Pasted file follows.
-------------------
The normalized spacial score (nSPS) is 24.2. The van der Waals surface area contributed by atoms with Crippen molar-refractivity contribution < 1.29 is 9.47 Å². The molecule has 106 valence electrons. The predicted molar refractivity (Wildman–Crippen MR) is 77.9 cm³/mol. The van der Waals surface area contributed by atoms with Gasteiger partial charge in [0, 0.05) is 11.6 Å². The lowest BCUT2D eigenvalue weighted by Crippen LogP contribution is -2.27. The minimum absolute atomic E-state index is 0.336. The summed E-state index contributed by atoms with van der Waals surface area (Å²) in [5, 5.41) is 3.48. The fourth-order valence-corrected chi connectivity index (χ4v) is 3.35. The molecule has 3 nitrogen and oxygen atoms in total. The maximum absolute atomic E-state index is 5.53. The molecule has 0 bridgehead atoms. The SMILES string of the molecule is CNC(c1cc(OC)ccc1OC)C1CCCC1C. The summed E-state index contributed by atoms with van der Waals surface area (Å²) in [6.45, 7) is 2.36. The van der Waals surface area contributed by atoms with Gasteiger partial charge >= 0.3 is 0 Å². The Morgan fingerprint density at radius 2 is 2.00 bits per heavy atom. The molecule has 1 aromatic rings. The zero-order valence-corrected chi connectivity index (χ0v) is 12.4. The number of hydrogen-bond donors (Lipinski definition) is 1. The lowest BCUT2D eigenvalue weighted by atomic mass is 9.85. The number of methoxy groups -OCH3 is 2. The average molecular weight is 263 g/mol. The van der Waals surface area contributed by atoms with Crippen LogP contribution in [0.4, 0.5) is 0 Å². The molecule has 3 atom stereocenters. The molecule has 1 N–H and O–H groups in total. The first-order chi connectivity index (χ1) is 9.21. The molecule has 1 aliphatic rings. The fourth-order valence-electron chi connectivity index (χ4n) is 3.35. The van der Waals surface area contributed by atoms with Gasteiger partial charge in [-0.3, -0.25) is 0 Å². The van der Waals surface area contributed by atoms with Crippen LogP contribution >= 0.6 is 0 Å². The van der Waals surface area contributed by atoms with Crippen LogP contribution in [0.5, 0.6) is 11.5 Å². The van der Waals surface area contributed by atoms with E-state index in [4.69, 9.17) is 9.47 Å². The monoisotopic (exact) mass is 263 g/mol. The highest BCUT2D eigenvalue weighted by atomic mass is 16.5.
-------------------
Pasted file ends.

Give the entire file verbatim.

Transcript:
The normalized spacial score (nSPS) is 24.2. The van der Waals surface area contributed by atoms with Crippen molar-refractivity contribution < 1.29 is 9.47 Å². The molecule has 106 valence electrons. The predicted molar refractivity (Wildman–Crippen MR) is 77.9 cm³/mol. The van der Waals surface area contributed by atoms with Gasteiger partial charge in [0, 0.05) is 11.6 Å². The lowest BCUT2D eigenvalue weighted by Crippen LogP contribution is -2.27. The minimum absolute atomic E-state index is 0.336. The summed E-state index contributed by atoms with van der Waals surface area (Å²) in [5, 5.41) is 3.48. The fourth-order valence-corrected chi connectivity index (χ4v) is 3.35. The molecule has 3 nitrogen and oxygen atoms in total. The maximum absolute atomic E-state index is 5.53. The molecule has 0 bridgehead atoms. The SMILES string of the molecule is CNC(c1cc(OC)ccc1OC)C1CCCC1C. The summed E-state index contributed by atoms with van der Waals surface area (Å²) in [6.45, 7) is 2.36. The van der Waals surface area contributed by atoms with Gasteiger partial charge >= 0.3 is 0 Å². The Morgan fingerprint density at radius 2 is 2.00 bits per heavy atom. The molecule has 1 aromatic rings. The zero-order valence-corrected chi connectivity index (χ0v) is 12.4. The number of hydrogen-bond donors (Lipinski definition) is 1. The lowest BCUT2D eigenvalue weighted by atomic mass is 9.85. The number of methoxy groups -OCH3 is 2. The average molecular weight is 263 g/mol. The van der Waals surface area contributed by atoms with Crippen LogP contribution in [0.4, 0.5) is 0 Å². The molecule has 3 atom stereocenters. The molecule has 1 N–H and O–H groups in total. The first-order chi connectivity index (χ1) is 9.21. The molecule has 1 aliphatic rings. The fourth-order valence-electron chi connectivity index (χ4n) is 3.35. The van der Waals surface area contributed by atoms with Gasteiger partial charge in [-0.3, -0.25) is 0 Å². The van der Waals surface area contributed by atoms with Crippen LogP contribution >= 0.6 is 0 Å². The van der Waals surface area contributed by atoms with Crippen LogP contribution in [0.5, 0.6) is 11.5 Å². The van der Waals surface area contributed by atoms with E-state index in [4.69, 9.17) is 9.47 Å². The monoisotopic (exact) mass is 263 g/mol. The highest BCUT2D eigenvalue weighted by atomic mass is 16.5.